Ah, the old issue of phones and updates. Yup, Android phones generally get OS updates for 2 years and security updates for an additional year. It just so happens that phones purchased on contract with providers generally have 2 year contracts, and phones generally remain for sale for about a year from release.

This is primarily the reason.

As for Apple, well, they operate a little differently, but generally after 2-3 years an iPhone is ready for replacement anyways. Whether it be wear and tear, dropping of support, battery issues, or what have you, 3 years is about the average life of a phone.

Now, you can take good care of your phone and have it last longer, and there are ways of getting updated OS'es on Android phones at least. You can always flash a custom ROM.

Story time: My second Android phone was the HTC Evo 4G. The thing was a monster when it was released. An absolutely great phone and I loved it. I used it for the length of its contract, then got an Evo 4G LTE. That died a horrible static electric death 7 months after I got it (sort of... long story). So, I went back to the old Evo, which was not getting updates by the time I reactivated it. So, I flashed Cyanogen Mod onto it. Latest OS, updates, and I rode out the second contract on the old Evo and by the end of it, that poor phone was really showing its age. I'd replaced 3 batteries on it and Android simply required more and more power to run. I finally retired it to light duty, 5 years after getting it, and used it as an MP3 player for another couple.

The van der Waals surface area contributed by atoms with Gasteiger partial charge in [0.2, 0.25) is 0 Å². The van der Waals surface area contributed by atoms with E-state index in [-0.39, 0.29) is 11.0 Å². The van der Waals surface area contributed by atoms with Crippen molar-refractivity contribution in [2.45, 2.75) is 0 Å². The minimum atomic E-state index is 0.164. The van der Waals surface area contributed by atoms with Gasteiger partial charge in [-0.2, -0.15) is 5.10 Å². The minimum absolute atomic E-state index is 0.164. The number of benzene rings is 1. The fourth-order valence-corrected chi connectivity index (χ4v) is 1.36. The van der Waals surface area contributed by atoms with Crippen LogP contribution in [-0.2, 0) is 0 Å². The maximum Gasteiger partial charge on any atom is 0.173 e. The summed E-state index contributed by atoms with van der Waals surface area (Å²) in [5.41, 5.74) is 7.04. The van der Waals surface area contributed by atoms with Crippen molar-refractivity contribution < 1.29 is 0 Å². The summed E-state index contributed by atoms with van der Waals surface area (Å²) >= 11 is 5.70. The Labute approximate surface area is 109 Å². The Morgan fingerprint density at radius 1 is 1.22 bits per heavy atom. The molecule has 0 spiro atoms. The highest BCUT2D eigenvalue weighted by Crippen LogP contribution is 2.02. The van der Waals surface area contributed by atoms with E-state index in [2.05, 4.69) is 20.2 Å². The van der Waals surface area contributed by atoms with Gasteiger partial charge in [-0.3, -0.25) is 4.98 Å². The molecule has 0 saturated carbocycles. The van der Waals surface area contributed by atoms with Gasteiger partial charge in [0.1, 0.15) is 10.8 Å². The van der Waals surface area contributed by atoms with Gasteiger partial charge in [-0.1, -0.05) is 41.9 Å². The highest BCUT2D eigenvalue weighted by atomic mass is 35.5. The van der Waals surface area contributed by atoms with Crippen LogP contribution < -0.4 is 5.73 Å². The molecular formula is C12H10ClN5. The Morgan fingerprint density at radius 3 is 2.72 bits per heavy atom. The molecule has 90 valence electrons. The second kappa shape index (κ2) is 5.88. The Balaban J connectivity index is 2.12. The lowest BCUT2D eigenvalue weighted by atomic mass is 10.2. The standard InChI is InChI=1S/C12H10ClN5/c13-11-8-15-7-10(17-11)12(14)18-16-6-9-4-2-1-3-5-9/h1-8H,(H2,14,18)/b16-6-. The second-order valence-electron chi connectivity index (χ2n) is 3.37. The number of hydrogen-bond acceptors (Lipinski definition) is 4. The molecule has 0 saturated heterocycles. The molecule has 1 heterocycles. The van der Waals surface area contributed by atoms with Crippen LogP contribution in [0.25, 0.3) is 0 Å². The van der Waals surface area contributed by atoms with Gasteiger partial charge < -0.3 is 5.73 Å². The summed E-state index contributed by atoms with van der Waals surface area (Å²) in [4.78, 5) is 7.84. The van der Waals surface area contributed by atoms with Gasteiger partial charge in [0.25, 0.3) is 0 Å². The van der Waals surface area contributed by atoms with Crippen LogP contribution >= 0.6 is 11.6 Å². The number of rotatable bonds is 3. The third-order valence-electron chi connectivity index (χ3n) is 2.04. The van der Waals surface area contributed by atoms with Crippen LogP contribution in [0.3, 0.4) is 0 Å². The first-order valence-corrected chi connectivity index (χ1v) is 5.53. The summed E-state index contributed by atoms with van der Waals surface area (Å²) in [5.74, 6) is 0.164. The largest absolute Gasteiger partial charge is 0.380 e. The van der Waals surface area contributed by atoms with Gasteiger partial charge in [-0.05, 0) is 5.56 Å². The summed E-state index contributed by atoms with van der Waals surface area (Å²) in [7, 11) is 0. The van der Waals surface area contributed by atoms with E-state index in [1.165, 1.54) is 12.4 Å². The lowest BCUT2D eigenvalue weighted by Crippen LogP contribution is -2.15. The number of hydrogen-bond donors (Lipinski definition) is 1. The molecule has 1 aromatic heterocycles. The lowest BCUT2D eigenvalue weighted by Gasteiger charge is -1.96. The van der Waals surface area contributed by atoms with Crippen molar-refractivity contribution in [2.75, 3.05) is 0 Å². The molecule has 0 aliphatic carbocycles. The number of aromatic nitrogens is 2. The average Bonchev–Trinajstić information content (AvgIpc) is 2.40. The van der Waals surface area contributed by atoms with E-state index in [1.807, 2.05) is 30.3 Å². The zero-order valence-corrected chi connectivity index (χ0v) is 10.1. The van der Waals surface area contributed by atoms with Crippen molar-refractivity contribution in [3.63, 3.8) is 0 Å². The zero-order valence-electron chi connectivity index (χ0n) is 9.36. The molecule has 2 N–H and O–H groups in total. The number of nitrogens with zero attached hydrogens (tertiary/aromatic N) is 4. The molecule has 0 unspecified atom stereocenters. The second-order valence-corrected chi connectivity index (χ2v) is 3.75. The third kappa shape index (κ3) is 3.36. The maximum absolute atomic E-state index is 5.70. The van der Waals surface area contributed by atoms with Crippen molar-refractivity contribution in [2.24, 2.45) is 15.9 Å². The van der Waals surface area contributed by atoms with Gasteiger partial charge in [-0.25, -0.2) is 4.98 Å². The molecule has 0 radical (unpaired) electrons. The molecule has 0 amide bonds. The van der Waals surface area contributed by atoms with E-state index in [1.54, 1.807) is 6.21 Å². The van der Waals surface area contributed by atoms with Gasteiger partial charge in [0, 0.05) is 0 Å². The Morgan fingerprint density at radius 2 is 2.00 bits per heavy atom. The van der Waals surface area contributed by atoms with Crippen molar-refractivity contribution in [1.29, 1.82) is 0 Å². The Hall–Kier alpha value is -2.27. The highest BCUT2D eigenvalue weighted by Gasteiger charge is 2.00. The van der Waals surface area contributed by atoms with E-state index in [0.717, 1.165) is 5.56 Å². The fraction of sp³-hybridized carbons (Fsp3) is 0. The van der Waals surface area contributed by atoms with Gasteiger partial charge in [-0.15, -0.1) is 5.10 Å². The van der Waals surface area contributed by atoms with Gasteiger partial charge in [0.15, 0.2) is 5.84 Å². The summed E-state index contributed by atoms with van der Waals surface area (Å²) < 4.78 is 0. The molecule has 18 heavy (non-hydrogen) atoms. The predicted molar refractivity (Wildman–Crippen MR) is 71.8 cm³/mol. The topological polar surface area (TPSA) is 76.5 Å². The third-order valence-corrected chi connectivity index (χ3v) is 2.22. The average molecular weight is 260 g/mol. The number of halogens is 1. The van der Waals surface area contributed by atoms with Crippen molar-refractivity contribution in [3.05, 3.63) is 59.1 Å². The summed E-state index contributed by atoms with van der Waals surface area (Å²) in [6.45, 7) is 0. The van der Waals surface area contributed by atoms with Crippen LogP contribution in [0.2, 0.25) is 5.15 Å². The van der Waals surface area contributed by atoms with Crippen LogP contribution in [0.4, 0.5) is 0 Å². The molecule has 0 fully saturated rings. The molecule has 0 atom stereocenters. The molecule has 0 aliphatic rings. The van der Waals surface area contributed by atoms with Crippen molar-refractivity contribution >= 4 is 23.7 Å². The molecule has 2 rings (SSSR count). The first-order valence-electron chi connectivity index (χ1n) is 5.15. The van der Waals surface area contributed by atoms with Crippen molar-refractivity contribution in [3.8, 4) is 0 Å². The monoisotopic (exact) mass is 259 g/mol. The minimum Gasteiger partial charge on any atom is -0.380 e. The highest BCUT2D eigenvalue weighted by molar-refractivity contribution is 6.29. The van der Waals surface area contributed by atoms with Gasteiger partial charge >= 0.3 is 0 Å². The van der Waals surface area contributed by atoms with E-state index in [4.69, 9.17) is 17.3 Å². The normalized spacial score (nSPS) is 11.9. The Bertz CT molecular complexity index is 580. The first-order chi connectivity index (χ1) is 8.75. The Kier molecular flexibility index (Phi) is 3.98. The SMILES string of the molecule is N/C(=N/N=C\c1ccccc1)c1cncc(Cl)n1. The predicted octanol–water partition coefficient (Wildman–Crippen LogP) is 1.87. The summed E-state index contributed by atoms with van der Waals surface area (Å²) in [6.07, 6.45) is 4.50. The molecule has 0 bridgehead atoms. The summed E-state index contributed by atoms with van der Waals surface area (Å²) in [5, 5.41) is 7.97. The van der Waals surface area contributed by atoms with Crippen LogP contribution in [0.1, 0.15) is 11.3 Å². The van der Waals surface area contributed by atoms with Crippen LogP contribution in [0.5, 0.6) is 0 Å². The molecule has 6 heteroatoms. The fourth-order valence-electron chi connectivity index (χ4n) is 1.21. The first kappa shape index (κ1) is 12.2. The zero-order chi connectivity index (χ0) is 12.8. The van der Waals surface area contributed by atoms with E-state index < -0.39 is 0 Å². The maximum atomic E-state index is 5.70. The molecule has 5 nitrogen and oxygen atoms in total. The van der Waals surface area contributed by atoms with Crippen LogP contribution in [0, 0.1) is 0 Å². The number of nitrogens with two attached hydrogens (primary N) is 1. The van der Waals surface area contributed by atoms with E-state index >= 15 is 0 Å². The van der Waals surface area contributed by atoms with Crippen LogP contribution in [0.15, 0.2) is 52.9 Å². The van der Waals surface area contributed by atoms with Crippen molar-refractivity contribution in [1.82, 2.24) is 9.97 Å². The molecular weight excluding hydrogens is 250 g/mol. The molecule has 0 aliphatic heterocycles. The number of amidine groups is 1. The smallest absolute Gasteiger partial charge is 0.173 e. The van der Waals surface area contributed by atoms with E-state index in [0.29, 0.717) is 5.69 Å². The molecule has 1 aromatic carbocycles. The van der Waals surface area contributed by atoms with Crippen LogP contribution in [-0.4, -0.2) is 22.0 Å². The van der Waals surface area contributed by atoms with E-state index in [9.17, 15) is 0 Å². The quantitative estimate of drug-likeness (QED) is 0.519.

The moral of the story is that flagship hardware can last a long time, but your experience after about 3 years is going to be SUPER rough, to the point that picking up a new phone is generally a good idea. If for no other reason than sanity.

Today I have an original Pixel, and I enjoy the regular updates, but it is past 2 years old and showing its age. The battery life is getting worse and worse and the Wi-Fi doesn't work quite right all the time. It hasn't lived a hard life either... well aside from the cold (no noticeable scratches on the screen!). I expect to get a few more months out of it, more than that and I'll be happy, but it IS in its twilight months for usability, and really that is just down to wear and tear. I have no idea when Google will stop providing updates for it as it has been updated to 10, but that doesn't matter, the phone is just long in the tooth.
 

shortstuff_mt

Glorious
Moderator
There are manufacturers that do a great job of quickly pushing out Android updates. If having the latest version is important to you, pick a device from a manufacturer that has a good track record for quickly pushing out updates and supporting phones for a long time. The Google Pixel phones and OnePlus phones are some of the best in this regard. Samsung and LG have a terrible track record for supporting older devices. Choose carefully and it's not a problem...